So just 88 days after Pittsburgh became the first team in nearly two decades to repeat as Stanley Cup champions, Sidney Crosby found himself out on the ice with assorted Penguins prospects.

September 07, 2017

CRANBERRY TOWNSHIP, Pa. (AP) Sidney Crosby likes his summers short. Really short. Short summers for Crosby means long playoff runs for the Pittsburgh Penguins, ones that usually end with parades through the city in mid-June, the Penguins captain holding the Stanley Cup aloft.

There is no other feeling like it. So the question isn't why would Crosby want to cut the celebration short, but why would he want to put off starting the process all over again?

So just 88 days after Pittsburgh closed out Nashville in six games to become the first team in nearly two decades to repeat as Stanley Cup champions, Crosby found himself out on the ice with assorted prospects, many of whom have little chance of making it to the NHL this season.

That didn't stop Crosby and his familiar No. 87 jersey serving as perhaps the most decorated ''welcome wagon'' in professional sports. For the better part of an hour the face of the game skated with the newcomers. Later in the afternoon the more established players went through a workout of their own, well aware of the message Crosby's appearance in the building earlier in the day sent.

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''I think that's where it starts with this team,'' said forward Carl Hagelin after a voluntary workout. ''Any new guy that comes up or any new guy that gets traded here, they get treated extremely well by Sid first of all and then the organization. You kind of follow his lead. There's a good culture within this locker room and within this organization. When you get here, you've got to follow or you're going to get left behind.''

Crosby makes it a point to be the first one to extend a hand, even though it can make for occasionally awkward moments, particularly for players like forward Ryan Reaves. The Penguins acquired Reaves from St. Louis over the summer looking to give their lineup a physical presence. The issue, of course, is that part of Reaves' responsibilities during his time in St. Louis was making Crosby as uncomfortable as possible whenever the two teams met.

''I would say me and Sid's relationship before this was rocky,'' Reaves said with a laugh. ''But I don't know many people that like me on the ice though. But we've hung out a couple times. Really nice guy for sure.''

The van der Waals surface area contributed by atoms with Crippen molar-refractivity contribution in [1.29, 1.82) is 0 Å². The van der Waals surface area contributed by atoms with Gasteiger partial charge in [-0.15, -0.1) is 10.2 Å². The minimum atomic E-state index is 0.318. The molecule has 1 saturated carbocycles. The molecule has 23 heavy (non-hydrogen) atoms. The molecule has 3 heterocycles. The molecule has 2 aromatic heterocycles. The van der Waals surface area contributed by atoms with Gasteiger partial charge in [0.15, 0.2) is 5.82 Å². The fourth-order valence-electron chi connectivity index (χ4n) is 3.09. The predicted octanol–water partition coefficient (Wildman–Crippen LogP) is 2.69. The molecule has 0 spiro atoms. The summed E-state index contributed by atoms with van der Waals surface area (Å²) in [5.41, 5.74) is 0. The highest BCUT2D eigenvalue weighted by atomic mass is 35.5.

Reaves joined some of his new teammates in a fantasy football draft over the weekend. Reaves believes he has an eye for talent. He also has an eye for leadership. He wasn't exactly surprised when he arrived at the rink and Crosby was already out there working with kids who may never actually play alongside him.

''That's why he's the best in the world,'' Reaves said. ''He does things like that and he makes the younger guys better and he pushes everybody to be the best. He's the best in the world for a reason.''

One intent on guiding the Penguins to a third consecutive Cup, something that hasn't been done since the New York Islanders ripped off four straight in the early 1980s, long before the salary cap came around, a move designed to level the playing field both financially and competitively. It didn't look like that last spring as the Penguins raced by Columbus, outlasted Washington and Ottawa then pulled away from the upstart Predators in the final.

''Last year everyone said it was impossible to do, winning two in a row,'' said Hagelin, whose empty-net goal in the final seconds of Game 6 quieted the ''Smashville'' crowd and clinched Pittsburgh's fifth Cup. ''Everyone is going to come after you. Now we're used to that and we're expecting the same thing this year. There's going to be no surprises this year obviously.''

Doing it means enduring training camp, a six-month regular season followed by eight more weeks in the crucible of playoff hockey. The Penguins were supposed to be too tired from the Cup run in 2016 to do it again. And yet they did. As the official opening of camp looms, the lure of history is giving even established players like Hagelin a dose of adrenaline.

''Usually this time of year, you have such a short summer, maybe you're kind of dreading it a little bit,'' Hagelin said.

Not Hagelin. He missed a chunk of the regular season and the playoffs with injuries but returned in time to make an impact in the final, his legs a blur as he sped away from the Predators to flip in the goal that secured his name on the Cup for a second time.

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''Focusing on coming out and getting a good start, that's usually the tough part, to have every guy on the same page in the beginning of the year to really dig down and make sure you win those games,'' he said. ''That's our goal. After that we just keep playing and keep getting better, that's the type of team we're trying to be.''

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